At talks in Brussels, the ministers underlined their "steadfast commitment to ensuring long-term security and stability," reaffirming that NATO's mission in the insurgency-wracked country will last as long as conditions demand it.
NATO took the lead of the International Security Assistance Force in Afghanistan in 2003. It wound down combat operations in 2014 and began training and advising Afghan security forces so they could handle the country's security needs. The work is carried out in a combat environment and remains dangerous.
U.S. forces, which entered Afghanistan in 2001 to oust the Taliban for harboring al-Qaida leader Osama bin Laden, now number around 15,000 and provide close support to Afghan forces and carry out counterterrorism operations.
The renewed NATO commitment came in a week when the Marine officer nominated to command U.S. forces in the Middle East warned that the fight there is at a stalemate and the number of Afghan troop deaths in the war is not sustainable. Four U.S. soldiers were also killed by a roadside bomb, the deadliest attack against U.S. forces this year.
NATO Secretary-General Jens Stoltenberg said the increase in violence could be a sign that things are about to change. "Sometimes there is an uptick, an increase in violence because different parties try to gain the best possible position at the negotiating table. So it may actually become worse before it becomes better," he told reporters.
NATO's top civilian representative in the country, Cornelius Zimmermann, agreed that warlords and factions could be fighting for turf. "We are hopefully at a pre-negotiation stage, and there are some elements trying to improve their bargaining position by trying to make military progress," he said.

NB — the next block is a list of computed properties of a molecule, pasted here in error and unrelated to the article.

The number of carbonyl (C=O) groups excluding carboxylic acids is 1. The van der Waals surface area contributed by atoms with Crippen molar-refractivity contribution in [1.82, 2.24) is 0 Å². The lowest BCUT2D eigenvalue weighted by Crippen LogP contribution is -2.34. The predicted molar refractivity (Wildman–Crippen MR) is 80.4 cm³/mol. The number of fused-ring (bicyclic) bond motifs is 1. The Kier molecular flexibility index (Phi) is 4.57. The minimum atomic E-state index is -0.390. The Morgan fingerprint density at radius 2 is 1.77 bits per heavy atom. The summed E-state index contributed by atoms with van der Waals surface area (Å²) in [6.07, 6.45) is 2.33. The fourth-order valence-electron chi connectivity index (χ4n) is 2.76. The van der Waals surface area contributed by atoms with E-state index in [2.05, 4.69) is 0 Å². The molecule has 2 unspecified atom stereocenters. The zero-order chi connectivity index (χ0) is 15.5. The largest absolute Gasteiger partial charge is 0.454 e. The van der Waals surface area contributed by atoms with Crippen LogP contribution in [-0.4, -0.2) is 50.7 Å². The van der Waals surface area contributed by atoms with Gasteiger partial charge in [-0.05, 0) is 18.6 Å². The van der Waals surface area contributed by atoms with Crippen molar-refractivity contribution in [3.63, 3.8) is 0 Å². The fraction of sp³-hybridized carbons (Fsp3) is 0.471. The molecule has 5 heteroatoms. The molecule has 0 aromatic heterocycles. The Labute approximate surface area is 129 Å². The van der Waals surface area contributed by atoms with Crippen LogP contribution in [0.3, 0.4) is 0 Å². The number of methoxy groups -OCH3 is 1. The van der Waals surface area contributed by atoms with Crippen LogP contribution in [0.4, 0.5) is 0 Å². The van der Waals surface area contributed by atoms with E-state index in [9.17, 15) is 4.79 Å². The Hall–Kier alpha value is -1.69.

NATO and European leaders for years have expressed optimism about Afghanistan's future while pouring billions of dollars into the security forces, development support and political and other assistance, yet the military alliance appears little closer to leaving the country than when it arrived.
Zimmermann based his optimism on Afghan President Ashraf Ghani's unprecedented offer of unconditional peace talks with the Taliban, a recent and unprecedented three-day cease-fire agreed with the insurgents as a sign of goodwill and the changing attitudes of Afghan elders weary of years of conflict.
"This is clearly a qualitative step ahead" of what's happened in the past, Zimmermann said. Still, in Washington this week Lt. Gen. Kenneth McKenzie warned the Senate Armed Services Committee against an abrupt withdrawal of American forces or change in strategy.
"If we left precipitously right now, I do not believe they would be able to successfully defend their country," McKenzie said. He said the U.S. and its allies need to keep helping the Afghans recruit and train forces to fight the Taliban's estimated 60,000 troops.
On Oct. 30, Defense Secretary Jim Mattis said more than 1,000 Afghan personnel were killed or wounded during August and September alone. Ghani said in November that over 28,000 of his country's forces had been killed in the last four years.
The U.S. and NATO military commander in Afghanistan, Gen. Scott Miller, insisted that the Afghans are doing more, running regional training centers and teaching their own special forces. "That's already more heavily balanced in terms of the Afghans doing their own training. What we try to do is help out where it's required," Miller told reporters in Brussels.
Afghan Foreign Minister Salahuddin Rabbani conceded that the security forces are sustaining many casualties, but he said they are increasingly successful in repelling enemy attack. "In any war there are casualties on both sides and of course this is not an exception," Rabbani said on the sidelines of the NATO meeting. "But as far as the determination and resolve of the Afghan security forces are concerned, I reassure you that they are very resilient."